Re: Solve Feature?

*To*: mathgroup at smc.vnet.net*Subject*: [mg52843] Re: Solve Feature?*From*: Daniel Lichtblau <danl at wolfram.com>*Date*: Tue, 14 Dec 2004 06:00:02 -0500 (EST)*References*: <200412100123.UAA18967@smc.vnet.net> <opsir6lsn2iz9bcq@monster.ma.dl.cox.net> <002401c4dfb5$809b6a00$1802a8c0@Pentium4> <opsiu9j4nmiz9bcq@monster.ma.dl.cox.net> <opsiu90xstiz9bcq@monster.ma.dl.cox.net>*Sender*: owner-wri-mathgroup at wolfram.com

DrBob wrote: > By the way, it gets even worse if I use NSolve: > > solution = NSolve[{c1, c5}] > {c1, c5} /. solution > Apply[Subtract, {c1, c5}, {1}] /. solution > > {{x -> -4.27759132*^8, > y -> 43.74999927054117}, > {x -> 4.2775924*^8, > y -> 43.75000072945884}} > {{False, False}, {False, False}} > {{1.82977917785309*^17, > 1.82977917785309*^17}, > {1.8297792462945597*^17, > 1.8297792462945597*^17}} > > These are simple polynomial equations, so this is really puzzling. > > Bobby > > On Sat, 11 Dec 2004 17:15:30 -0600, DrBob <drbob at bigfoot.com> wrote: > >> HELP!! Here are two very simple quadratic equations (circles): >> >> {c1, c5} = {(-50 + x)^2 + (-50 + y)^2 == 156.25, >> (-50.00000000000002 + x)^2 + >> (-37.49999999999999 + y)^2 == 156.25}; >> >> If we rationalize before solving, we get accurate solutions: >> >> solution = Solve@Rationalize@{c1, c5} >> solution // N >> {c1, c5} /. solution >> Subtract @@@ {c1, c5} /. solution >> >> {{x -> (25/4)*(8 - Sqrt[3]), y -> 175/4}, >> {x -> (25/4)*(8 + Sqrt[3]), y -> 175/4}} >> {{x -> 39.17468245269452, y -> 43.75}, >> {x -> 60.82531754730548, y -> 43.75}} >> {{True, True}, {True, True}} >> {{-4.263256414560601*^-14, 4.973799150320701*^-13}, >> {-4.263256414560601*^-14, -4.263256414560601*^-13}} >> >> You can check this visually with ImplicitPlot: >> >> ImplicitPlot[{c1, c5}, {x, -40, 70}] >> >> But if we solve without Rationalize, we get wildly inaccurate results: >> >> solution = Solve@{c1, c5} >> {c1, c5} /. solution >> Subtract @@@ {c1, c5} /. solution >> >> {{x -> 16., y -> 43.74999999999993}, >> {x -> 84., y -> 43.75000000000004}} >> {{False, False}, {False, False}} >> {{1038.812500000001, 1038.8125000000005}, >> {1038.8124999999995, 1038.8124999999993}} >> >> I'm using version 5.1. >> >> Bobby The behavior of Solve with these approximate inputs is subject to the vagaries of how it creates an infinite precision problem. As this one is poorly conditioned it is not too surprising that it does not give a good result. I'll point out that with VerifySolutions->True Solve will use significance arithmetic throughout, and this is sufficient (in this case) to get a viable result. The NSolve result is more troublesome. I tracked it to some difficulty in assessing either of two important facts. (1) The precision used in an eigen decomposition is not adequate for the problem at hand. (2) The result gives a large residual for the inputs when normalized in what I believe to be a reasonable way (obviously we can make the residual as large or small as we please by suitably rescaling the input). It is not too hard to fix the code for either of these but there are drawbacks. The second issue came about from a poor choice on my part of what to check: I used a numerical Groebner basis instead of the original inputs. So this can (and will) be addressed. In those cases where it catches trouble (as in this example) the fix is to redo certain computations at higher precision. As the code for this is already present the only issue is in the detection itself. The down side is that I am not certain it will be adequate to assess poor solutions in general, though it works reasonably well for this example. For the first issue I am right now at a loss. It seems that the numeric EigenXXX code gives a very poor result for a particular 2x2 matrix that appears in the course of the NSolve code. It is not too hard to figure out for a given matrix that the numeric eigen decomposition might be troublesome. Unfortunately that involves finding numeric singular values, and I believe that tends to be typically more expensive than the EigenXXX computation itself. So the problem becomes one of efficiency: detection of the problem cases could make all NSolve calls slower just to find the rare bad apples. I'll give this some more thought. Another possible issue is in how the numeric Groebner basis gets computed. This is something I also need to look at more closely. It appears that for one variable order the result is quite tame, but not for the other (NSolve[polys, {y,x}] works fine). I'm not yet certain but I think the nuemric instability at this step is essentially unavoidable. I believe this to be the case because I can find "nearby" polynomial systems for which a problematic Groebner basis will emerge (and in fact that happens in this example). It is not actually incorrect, but causes numeric problems at low precision for the eigen decomposition on a matrix formed from that Groebner basis. Whatever the outcome of investigating that numeric Groebner basis part, EigenXXX computation needs to sort out how to handle the resulting matrix. So this part at least is a bug to be fixed. Daniel Lichtblau Wolfram Research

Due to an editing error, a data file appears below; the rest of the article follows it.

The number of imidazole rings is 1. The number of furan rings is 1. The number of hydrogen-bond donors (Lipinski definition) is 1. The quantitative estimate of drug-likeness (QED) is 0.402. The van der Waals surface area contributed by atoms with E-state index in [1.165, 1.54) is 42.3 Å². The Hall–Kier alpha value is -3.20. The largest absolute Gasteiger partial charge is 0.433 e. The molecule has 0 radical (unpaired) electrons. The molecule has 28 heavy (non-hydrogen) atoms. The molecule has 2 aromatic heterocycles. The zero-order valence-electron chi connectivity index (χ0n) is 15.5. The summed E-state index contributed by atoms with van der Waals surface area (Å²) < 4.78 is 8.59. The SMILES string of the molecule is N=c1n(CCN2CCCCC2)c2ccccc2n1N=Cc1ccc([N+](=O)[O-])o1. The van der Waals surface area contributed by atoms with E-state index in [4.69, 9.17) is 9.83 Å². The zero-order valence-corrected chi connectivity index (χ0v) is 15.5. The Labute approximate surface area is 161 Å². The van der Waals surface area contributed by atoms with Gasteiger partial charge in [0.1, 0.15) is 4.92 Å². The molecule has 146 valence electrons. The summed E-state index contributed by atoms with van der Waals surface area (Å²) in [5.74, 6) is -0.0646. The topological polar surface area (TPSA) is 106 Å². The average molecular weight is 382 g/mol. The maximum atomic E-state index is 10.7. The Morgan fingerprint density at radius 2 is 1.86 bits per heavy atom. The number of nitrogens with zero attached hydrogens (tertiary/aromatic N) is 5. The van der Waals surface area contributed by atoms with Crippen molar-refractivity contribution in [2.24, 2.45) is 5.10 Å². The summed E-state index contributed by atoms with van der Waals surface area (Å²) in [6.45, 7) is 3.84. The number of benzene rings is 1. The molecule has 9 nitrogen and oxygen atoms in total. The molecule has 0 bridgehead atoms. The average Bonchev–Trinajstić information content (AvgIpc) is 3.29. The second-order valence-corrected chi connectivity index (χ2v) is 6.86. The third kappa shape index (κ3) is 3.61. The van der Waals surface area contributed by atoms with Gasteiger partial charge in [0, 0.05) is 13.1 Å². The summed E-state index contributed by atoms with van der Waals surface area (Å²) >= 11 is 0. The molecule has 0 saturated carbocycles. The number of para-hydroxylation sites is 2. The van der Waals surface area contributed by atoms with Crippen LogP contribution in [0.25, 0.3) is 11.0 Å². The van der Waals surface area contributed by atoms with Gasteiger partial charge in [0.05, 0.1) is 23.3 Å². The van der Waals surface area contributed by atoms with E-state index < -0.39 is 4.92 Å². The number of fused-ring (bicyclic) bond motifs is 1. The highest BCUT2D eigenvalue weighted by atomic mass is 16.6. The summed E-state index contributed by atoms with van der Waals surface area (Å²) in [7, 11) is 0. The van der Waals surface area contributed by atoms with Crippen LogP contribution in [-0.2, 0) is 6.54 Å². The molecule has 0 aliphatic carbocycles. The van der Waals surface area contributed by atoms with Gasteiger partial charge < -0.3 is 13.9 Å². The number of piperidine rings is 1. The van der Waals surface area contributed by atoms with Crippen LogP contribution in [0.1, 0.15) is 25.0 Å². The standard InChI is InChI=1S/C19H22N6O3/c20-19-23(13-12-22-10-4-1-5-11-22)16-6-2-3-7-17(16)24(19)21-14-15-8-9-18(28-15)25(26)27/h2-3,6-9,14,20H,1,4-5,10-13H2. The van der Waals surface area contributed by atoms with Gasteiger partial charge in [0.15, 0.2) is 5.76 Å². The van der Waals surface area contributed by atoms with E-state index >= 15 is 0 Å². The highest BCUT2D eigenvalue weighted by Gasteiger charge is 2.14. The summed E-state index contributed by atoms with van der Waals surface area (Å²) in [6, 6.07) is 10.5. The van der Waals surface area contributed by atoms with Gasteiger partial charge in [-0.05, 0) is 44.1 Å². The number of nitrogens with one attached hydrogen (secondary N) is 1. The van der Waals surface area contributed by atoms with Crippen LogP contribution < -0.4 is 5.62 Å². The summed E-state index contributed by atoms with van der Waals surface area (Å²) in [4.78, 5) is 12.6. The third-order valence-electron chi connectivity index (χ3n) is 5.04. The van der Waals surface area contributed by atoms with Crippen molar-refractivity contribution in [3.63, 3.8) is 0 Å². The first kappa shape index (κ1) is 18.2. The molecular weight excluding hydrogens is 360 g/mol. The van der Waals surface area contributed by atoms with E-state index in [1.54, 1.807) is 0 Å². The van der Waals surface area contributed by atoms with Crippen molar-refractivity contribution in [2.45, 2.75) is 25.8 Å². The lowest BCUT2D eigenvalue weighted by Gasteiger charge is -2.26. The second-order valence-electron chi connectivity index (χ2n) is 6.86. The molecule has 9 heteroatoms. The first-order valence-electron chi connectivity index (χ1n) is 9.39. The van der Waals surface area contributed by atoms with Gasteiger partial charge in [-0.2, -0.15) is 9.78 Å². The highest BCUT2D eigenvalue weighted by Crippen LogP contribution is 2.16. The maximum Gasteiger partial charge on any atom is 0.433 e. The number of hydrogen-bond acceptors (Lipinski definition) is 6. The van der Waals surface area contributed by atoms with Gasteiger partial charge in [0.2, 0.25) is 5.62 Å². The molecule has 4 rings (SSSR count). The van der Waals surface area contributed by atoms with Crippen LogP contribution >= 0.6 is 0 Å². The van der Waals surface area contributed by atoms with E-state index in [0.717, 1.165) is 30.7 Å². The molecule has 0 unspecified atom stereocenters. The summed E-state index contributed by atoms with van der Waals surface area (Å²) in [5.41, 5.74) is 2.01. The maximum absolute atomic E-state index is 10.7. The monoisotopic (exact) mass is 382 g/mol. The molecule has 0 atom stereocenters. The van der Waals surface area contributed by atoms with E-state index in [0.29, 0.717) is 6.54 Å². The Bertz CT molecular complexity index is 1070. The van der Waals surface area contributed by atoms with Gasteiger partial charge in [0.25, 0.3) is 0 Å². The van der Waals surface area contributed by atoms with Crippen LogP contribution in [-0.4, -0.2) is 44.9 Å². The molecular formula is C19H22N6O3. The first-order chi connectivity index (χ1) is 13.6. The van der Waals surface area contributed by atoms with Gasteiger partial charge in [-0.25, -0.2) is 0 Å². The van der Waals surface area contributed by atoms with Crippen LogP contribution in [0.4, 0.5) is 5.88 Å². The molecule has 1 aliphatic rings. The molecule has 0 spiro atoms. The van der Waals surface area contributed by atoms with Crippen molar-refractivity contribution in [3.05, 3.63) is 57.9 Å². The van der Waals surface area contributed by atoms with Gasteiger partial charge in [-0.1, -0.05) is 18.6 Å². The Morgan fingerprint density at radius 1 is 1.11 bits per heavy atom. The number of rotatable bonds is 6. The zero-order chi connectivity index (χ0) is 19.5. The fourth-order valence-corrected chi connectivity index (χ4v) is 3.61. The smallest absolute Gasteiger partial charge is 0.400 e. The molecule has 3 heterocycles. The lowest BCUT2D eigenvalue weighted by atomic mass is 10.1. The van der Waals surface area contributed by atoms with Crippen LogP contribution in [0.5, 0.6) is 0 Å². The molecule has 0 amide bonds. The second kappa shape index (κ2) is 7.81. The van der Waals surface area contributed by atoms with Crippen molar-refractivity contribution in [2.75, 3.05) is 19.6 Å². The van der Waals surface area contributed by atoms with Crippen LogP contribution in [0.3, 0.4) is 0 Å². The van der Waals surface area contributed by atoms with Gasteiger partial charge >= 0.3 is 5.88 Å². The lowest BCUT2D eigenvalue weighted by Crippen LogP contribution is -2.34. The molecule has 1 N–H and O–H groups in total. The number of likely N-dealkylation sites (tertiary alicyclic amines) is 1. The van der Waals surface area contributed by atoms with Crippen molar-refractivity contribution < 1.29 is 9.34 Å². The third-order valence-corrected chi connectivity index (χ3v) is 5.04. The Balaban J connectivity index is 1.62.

**Follow-Ups**:**Re: Re: Solve Feature?***From:*Andrzej Kozlowski <akoz@mimuw.edu.pl>

**References**:**Solve bug?***From:*paul@selfreferral.com

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